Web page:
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A preview of FSU’s 2017 receivers

This group needs to catch passes— and a break.

NCAA Football: Boston College at Florida State Glenn Beil-USA TODAY Sports

On Thursday of this week, you’ll have the distinct pleasure of reading my preview of the 2017 Florida State secondary. It’s a piece teeming with possibility and optimism. Again, that’s Thursday. This is Tuesday. And this article is decidedly different than that one.

That’s because the 2017 FSU receivers are relatively inexperienced and altogether shallow as a unit. Make no mistake: there is some elite talent at the top— but the distance from the top to the bottom isn’t exactly a long trip, as position coach Lawrence Dawsey has confessed that this is his thinnest group since he started coaching at FSU in 2007.

Let’s start with those we (kind of) know: the only players in the group to have registered a catch against a Power-Five opponent. That would be juniors Nyqwan Murray (5’11, 176) and Auden Tate (6’5, 225). End of list.

There’s a ton of upside with these two, including similar 2017 stat lines. Murray went for 27-441-5, Tate 25-409-6. But while their numbers from last season are close, their games are quite disparate. Murray’s game is comprised of a lot of speed and even more shake, and he contorts himself well to produce a catch radius larger than most players with his frame. Tate goes up and gets it with the best of them, having averaged a high among FSU receivers in 2016 with 16.36 yards per catch.

But this duo is not as established as many like to think, just because they came on late in the season like they did. Remember, Tate started just four games last year, Murray only two. One principle reason was consistency, as these two tended to disappear for stretches at a time in 2016. Murray in particular must put forth a consistently higher effort in 2017— whether he thinks the ball is coming his way or not.

Another player who saw increased burn as the 2016 campaign wore on was now-sophomore Keith Gavin (6’3, 225), the receiver in this group whose ceiling is definitely the highest. Although Gavin did not record any receptions, his impressive kick return against Michigan in the Orange Bowl set up FSU’s game-winning score. That return served as a microcosm of just how special Gavin can be with the ball in his hands. He can run around defenders, away from them— or he can just run over them. Hell, he had no problem running right through Kermit Whitfield’s stop sign at the goal line. Gavin stepped onto FSU’s campus with a pro-ready physique, but by his own admission, was simply not ready to play early on. We’ll see what a difference a year can make; early returns — along with that late one against the Wolverines — are encouraging.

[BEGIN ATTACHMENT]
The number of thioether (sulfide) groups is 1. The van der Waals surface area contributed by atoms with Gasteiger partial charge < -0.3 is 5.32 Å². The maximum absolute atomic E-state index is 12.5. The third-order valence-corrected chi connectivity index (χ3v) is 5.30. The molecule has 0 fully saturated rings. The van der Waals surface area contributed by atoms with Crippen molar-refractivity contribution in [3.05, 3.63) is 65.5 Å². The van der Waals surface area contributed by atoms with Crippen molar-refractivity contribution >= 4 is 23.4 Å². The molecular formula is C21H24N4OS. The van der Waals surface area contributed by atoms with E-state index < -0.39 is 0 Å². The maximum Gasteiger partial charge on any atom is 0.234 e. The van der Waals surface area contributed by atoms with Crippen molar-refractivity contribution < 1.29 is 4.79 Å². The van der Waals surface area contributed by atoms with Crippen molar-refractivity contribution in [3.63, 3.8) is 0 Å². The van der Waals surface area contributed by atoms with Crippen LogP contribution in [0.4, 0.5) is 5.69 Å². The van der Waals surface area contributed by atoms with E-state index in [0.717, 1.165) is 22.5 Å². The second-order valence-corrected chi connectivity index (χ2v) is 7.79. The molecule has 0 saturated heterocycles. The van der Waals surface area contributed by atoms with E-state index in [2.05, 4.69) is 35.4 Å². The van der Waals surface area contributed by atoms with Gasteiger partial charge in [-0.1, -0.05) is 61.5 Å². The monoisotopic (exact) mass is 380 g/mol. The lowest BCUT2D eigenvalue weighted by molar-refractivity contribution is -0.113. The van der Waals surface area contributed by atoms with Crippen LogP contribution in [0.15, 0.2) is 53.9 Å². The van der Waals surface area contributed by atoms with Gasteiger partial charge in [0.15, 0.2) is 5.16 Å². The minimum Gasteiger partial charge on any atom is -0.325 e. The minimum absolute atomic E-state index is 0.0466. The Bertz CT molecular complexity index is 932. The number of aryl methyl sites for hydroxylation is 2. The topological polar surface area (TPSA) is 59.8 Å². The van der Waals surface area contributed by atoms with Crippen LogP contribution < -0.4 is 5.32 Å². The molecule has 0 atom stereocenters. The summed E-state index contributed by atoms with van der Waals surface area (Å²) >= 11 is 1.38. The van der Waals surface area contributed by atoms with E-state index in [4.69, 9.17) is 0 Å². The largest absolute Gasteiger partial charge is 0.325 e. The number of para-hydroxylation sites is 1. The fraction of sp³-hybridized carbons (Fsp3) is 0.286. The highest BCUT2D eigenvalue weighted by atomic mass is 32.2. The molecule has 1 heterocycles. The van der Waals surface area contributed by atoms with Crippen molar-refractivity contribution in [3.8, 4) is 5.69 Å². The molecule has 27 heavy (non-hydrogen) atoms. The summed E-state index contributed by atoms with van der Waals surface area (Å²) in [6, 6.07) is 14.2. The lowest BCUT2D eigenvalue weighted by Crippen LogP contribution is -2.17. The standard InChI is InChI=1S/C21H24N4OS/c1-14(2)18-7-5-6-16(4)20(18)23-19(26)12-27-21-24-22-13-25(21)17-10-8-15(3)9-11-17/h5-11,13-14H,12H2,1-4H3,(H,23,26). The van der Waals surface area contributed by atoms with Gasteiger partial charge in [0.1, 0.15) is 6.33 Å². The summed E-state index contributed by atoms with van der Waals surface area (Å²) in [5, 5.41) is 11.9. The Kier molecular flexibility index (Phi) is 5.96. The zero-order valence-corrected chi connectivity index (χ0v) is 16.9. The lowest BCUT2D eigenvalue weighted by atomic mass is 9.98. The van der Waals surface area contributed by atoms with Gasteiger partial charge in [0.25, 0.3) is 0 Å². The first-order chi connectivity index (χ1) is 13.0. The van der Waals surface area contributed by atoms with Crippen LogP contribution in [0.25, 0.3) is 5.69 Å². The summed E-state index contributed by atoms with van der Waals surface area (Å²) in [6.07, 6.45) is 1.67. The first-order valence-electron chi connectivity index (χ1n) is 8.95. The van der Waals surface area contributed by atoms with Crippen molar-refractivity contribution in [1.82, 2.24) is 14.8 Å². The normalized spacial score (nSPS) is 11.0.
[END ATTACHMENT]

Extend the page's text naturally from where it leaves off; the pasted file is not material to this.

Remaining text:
On to George Campbell. If Matthew Thomas was the former unicorn, meet the new magical, mythical creature on the Florida State roster. A redshirt-sophomore, Campbell (6’4, 207) has battled injuries throughout his FSU career, but looks to be prepared to see a lot of playing time after missing all of 2016 with a core injury. He possesses the rare combination of length and blazing speed, and Seminole fans should really be hoping that he was taking some solid mental reps in the film room while sidelined last year. Because he and Gavin playing to their potential, along with more consistency from Murray and Tate, would be a vexing four-wide lineup for any defense to face. Campbell also has to answers questions about his ball skills.

Of course, we’ve gotten to a four-deep WR roster without any mention of injury or broader attrition, and without entertaining options for when Jimbo Fisher wants to go five-wide. One solution, of course, is tapping into other personnel groups, as I discussed when junior receiver Da’Vante Phillips was suspended (and for the record, I don’t think Phillips plays another down for FSU). Regardless, four receivers is just not enough, so players who’ve never taken a collegiate snap at the position simply must step up and contribute.

Enter promising true-freshmen D.J. Matthews and Tamorrion Terry. At 5’10, 160, Matthews is about my size, although slightly quicker. But seriously, Matthews is a terrific route runner who is beyond evasive. I’m really intrigued to see how his ability to make players miss translates to the collegiate level, when the skill of defenders takes a massive step up. Terry (6’4, 208) was one of the less heralded recruits in FSU’s 2017 class, but he turned more than a few heads during the Seminoles’ open practice earlier this fall, particularly for how he more than held his own in competing with an established ’Nole secondary. As you may assume, Matthews projects more as a slot.

Rounding out the scholarship receivers is recent convert Malique Jackson (6’0, 170), a senior who switched over from DB after the Phillips suspension. Given the talent at the top and the potential from the new guys, this appears to be more of a numbers-based contingency plan, and a wise one at that. Seven WRs on scholarship, five of whom could be on the field at the same time— yikes. Also, keep an eye on redshirt-senior walk-on Jared Jackson (6’2, 199). Fisher is fond of praising him, and he’s probably the next man up outside of those already mentioned. He could grab a scholarship if/when Phillips is dismissed.

So while there’s a lot to like about the 2017 FSU receiving corps, there just aren’t a lot of them to like. The bigs are big, the little guys are coated in teflon, but FSU may need to bubble-wrap the lot of them. So pour Jobu another shot of rum, and maybe save some for yourself; this group could either have you celebrating or drowning your sorrows.